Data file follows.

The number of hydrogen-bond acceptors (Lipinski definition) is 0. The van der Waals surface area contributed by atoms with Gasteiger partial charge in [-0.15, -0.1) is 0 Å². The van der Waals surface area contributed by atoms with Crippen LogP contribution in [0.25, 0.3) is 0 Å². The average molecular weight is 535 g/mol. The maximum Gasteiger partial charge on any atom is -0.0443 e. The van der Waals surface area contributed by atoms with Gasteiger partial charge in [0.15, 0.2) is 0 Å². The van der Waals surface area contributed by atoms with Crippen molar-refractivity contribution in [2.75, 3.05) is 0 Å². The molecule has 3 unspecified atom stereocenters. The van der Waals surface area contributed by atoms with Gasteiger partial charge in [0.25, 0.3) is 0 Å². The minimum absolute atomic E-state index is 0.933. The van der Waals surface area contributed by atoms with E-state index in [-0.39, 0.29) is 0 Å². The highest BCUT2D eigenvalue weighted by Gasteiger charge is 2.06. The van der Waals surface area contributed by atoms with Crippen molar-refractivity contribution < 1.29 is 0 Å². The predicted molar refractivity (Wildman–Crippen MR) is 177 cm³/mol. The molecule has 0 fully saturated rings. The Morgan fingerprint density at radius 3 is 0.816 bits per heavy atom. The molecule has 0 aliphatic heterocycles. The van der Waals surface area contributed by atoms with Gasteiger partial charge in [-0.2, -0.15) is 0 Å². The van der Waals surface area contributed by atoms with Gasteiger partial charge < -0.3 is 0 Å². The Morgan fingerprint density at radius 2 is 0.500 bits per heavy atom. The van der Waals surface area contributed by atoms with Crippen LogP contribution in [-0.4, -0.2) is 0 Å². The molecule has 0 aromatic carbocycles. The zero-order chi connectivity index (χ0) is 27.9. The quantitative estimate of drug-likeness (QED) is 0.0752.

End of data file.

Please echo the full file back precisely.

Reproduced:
The number of hydrogen-bond acceptors (Lipinski definition) is 0. The van der Waals surface area contributed by atoms with Gasteiger partial charge in [-0.15, -0.1) is 0 Å². The van der Waals surface area contributed by atoms with Crippen LogP contribution in [0.25, 0.3) is 0 Å². The average molecular weight is 535 g/mol. The maximum Gasteiger partial charge on any atom is -0.0443 e. The van der Waals surface area contributed by atoms with Gasteiger partial charge in [0.15, 0.2) is 0 Å². The van der Waals surface area contributed by atoms with Crippen molar-refractivity contribution in [2.75, 3.05) is 0 Å². The molecule has 3 unspecified atom stereocenters. The van der Waals surface area contributed by atoms with Gasteiger partial charge in [0.25, 0.3) is 0 Å². The minimum absolute atomic E-state index is 0.933. The van der Waals surface area contributed by atoms with E-state index in [-0.39, 0.29) is 0 Å². The highest BCUT2D eigenvalue weighted by Gasteiger charge is 2.06. The van der Waals surface area contributed by atoms with Crippen molar-refractivity contribution < 1.29 is 0 Å². The predicted molar refractivity (Wildman–Crippen MR) is 177 cm³/mol. The molecule has 0 fully saturated rings. The Morgan fingerprint density at radius 3 is 0.816 bits per heavy atom. The molecule has 0 aliphatic heterocycles. The van der Waals surface area contributed by atoms with Gasteiger partial charge in [-0.2, -0.15) is 0 Å². The van der Waals surface area contributed by atoms with Gasteiger partial charge < -0.3 is 0 Å². The Morgan fingerprint density at radius 2 is 0.500 bits per heavy atom. The van der Waals surface area contributed by atoms with Crippen LogP contribution in [-0.4, -0.2) is 0 Å². The molecule has 0 aromatic carbocycles. The zero-order chi connectivity index (χ0) is 27.9. The quantitative estimate of drug-likeness (QED) is 0.0752.